What does this mean for opt out in New York State?

The language is clear (bold emphasis is ours):

The NYSED will require districts and schools with a consistent pattern of testing fewer than 95% of students in their general population and/or 95% of their students in one or more specific subgroups to create a plan that will address low testing rates resulting directly or indirectly from actions taken by the school or district, which we are calling institutional exclusion, while recognizing the rights of parents and students.

We believe that Congress understood very well the concept of systematic (institutional) exclusion and understood it requires 1) purposeful exclusion of only low-performing students, and/or 2) inadvertent lack of accommodations for students who need same. 

NYS's approved Consolidated ESSA State Plan clearly articulates that steps must be taken by a school to address low participation if such low participation resulted from institutional exclusion.  

Parents and students acting as private citizens knowingly exercising their rights to refuse the tests is not systematic (or institutional) exclusion. We have asked the  NY State Education Department to provide, in writing, to detail how schools should record opt outs, recognizing the rights of parents and students, as noted in the plan. 

 

More on accountability

ESSA requires states to use standardized test scores in accountability measures, but the specific details are set by the states. In this excerpt from the NY ESSA Plan performance indexes are explained (page 50):

Consistent with New York State’s long-term goals, New York State uses Performance Indices (PI) in English language arts, mathematics, and science at the elementary/middle school level and English language arts, mathematics, science, and social studies at the high school level and mathematics to measure academic achievement. A PI is calculated separately for each subject and then combined to create the ELA and Math Achievement Index.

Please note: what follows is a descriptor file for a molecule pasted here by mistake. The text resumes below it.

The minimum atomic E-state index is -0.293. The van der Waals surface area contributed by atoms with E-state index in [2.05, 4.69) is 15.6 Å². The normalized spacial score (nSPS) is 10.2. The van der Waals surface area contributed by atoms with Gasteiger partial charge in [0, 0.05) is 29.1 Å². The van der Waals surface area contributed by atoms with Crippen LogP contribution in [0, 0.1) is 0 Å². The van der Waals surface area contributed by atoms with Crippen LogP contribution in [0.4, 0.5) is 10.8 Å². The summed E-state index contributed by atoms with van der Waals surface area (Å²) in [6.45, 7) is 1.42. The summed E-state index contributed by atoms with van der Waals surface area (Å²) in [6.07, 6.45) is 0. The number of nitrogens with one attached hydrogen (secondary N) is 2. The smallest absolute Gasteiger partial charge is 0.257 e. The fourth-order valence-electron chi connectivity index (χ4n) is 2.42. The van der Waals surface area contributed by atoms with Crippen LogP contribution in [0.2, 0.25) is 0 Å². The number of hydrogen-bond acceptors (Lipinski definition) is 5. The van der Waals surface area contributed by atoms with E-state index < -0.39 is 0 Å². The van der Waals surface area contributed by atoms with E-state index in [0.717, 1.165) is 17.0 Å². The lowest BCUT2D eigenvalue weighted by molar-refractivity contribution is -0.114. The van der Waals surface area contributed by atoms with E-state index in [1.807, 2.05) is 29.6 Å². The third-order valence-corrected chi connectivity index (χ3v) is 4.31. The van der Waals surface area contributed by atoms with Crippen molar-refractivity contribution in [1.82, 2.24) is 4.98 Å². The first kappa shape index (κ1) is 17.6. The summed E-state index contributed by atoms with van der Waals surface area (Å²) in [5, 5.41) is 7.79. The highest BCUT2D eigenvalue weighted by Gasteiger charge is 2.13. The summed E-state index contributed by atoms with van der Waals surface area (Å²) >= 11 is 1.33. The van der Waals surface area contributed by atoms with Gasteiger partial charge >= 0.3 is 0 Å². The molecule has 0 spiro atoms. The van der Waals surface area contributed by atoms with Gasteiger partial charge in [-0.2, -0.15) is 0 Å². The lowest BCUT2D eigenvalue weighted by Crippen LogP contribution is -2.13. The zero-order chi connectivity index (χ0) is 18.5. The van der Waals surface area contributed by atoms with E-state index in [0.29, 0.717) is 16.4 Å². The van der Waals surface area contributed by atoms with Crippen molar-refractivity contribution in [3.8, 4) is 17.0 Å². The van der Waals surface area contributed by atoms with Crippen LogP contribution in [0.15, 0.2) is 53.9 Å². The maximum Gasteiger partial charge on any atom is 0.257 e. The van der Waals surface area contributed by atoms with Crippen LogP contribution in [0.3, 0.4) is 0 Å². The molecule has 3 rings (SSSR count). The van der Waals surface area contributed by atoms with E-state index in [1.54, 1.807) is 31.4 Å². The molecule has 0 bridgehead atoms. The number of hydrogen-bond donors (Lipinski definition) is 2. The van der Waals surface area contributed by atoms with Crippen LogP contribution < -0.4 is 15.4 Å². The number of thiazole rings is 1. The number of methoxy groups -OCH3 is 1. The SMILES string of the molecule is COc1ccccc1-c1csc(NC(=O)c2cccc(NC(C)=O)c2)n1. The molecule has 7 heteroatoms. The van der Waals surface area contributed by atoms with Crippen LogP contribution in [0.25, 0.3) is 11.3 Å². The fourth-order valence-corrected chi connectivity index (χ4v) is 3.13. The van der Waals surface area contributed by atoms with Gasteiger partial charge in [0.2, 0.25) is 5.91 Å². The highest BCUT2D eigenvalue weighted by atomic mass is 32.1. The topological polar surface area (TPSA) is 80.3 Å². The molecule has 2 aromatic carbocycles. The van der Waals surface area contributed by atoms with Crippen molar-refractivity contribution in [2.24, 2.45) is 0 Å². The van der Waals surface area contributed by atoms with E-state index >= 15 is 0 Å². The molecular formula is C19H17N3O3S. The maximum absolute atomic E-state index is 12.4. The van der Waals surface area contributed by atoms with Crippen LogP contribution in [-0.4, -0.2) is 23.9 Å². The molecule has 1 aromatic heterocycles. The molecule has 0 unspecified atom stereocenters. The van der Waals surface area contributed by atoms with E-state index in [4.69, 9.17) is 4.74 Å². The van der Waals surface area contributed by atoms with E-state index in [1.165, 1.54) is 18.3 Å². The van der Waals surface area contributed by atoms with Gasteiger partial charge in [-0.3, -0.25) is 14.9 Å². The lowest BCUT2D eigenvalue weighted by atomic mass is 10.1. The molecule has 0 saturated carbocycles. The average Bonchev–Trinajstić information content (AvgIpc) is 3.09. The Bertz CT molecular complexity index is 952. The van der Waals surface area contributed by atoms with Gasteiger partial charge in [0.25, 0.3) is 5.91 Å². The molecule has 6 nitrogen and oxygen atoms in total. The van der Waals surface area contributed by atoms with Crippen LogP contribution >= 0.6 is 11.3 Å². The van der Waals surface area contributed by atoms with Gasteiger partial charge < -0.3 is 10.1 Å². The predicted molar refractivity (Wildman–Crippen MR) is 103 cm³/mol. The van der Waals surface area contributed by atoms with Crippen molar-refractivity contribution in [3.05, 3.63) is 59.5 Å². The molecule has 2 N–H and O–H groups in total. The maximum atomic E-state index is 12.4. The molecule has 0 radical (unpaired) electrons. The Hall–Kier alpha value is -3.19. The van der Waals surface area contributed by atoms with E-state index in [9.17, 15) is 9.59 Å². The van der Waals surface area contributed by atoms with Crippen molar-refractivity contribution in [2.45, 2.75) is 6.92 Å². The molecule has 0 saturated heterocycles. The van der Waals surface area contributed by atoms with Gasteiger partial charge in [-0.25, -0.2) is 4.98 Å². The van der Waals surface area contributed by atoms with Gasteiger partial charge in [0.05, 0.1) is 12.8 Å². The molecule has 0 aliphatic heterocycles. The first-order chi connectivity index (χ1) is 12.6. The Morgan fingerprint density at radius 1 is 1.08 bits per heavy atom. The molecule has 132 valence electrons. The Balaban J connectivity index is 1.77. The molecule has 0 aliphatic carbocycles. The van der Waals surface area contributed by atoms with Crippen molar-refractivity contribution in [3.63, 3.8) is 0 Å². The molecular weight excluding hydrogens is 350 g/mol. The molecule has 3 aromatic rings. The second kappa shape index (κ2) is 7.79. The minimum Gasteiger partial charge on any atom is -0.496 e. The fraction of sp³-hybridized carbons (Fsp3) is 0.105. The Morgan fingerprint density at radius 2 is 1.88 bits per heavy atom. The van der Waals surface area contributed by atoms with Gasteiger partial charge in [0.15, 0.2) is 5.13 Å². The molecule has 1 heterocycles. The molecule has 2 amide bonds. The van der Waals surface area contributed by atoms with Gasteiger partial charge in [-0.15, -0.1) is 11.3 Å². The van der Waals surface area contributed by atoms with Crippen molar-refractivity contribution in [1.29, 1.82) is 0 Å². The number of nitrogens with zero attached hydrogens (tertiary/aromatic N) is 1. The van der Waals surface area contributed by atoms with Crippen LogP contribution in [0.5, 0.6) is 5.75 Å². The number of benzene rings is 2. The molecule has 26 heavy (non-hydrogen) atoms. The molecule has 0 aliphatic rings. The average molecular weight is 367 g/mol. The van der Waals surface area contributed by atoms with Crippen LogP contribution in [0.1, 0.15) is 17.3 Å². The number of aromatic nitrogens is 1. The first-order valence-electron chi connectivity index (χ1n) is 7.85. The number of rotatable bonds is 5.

The PI is based upon measures of proficiency on State assessments and gives schools “partial credit” for students who are partially proficient (Accountability Level 2), “full credit” for students who are proficient (Accountability Level 3), and “extra credit” for students who are advanced (Accountability Level 4). The PI will be a number between 0-250. In a school in which all students are proficient, the school would have an Index of 200. In a school in which half of the students were proficient and half of the students were partially proficient, the Index would be 150.

The PI formula can be found on page 52:

The Performance Index is computed two ways as follows: PI-1ELA and Math Performance Index = [(number of continuously enrolled tested students scoring at Level 2 + (Level 3 * 2) + (Level 4 * 2.5) ÷ the greater of the number of continuously enrolled tested students or 95% of continuously enrolled students] x 100

What does this mean?

You will notice that children who score a 1 are not counted in this formula's numerator, but they are counted in the formula's denominator. As a result, the as the number of children scoring at level 1 goes up,  the school's performance index (PI) goes down. It is also important to note this part of the formula: 

÷ the greater of the number of continuously enrolled tested students or 95% of continuously enrolled students]

What this means is that when more than 5% of students refuse these tests ("opt out") those students are counted in the denominator of the formula. If 15% of students opt out, %5 will not factor into the denominator, but 10% will. And like students who score a one, the 10% who opted out are not counted in the formula's numerator, but are in the formula's denominator. This means that students who opt out are mathematically equivalent to students who score a 1 in the performance index. (However, it does not mean that individual students receive a score of 1.)

You may also have heard that there is a second measure that may be used to measure a school's performance.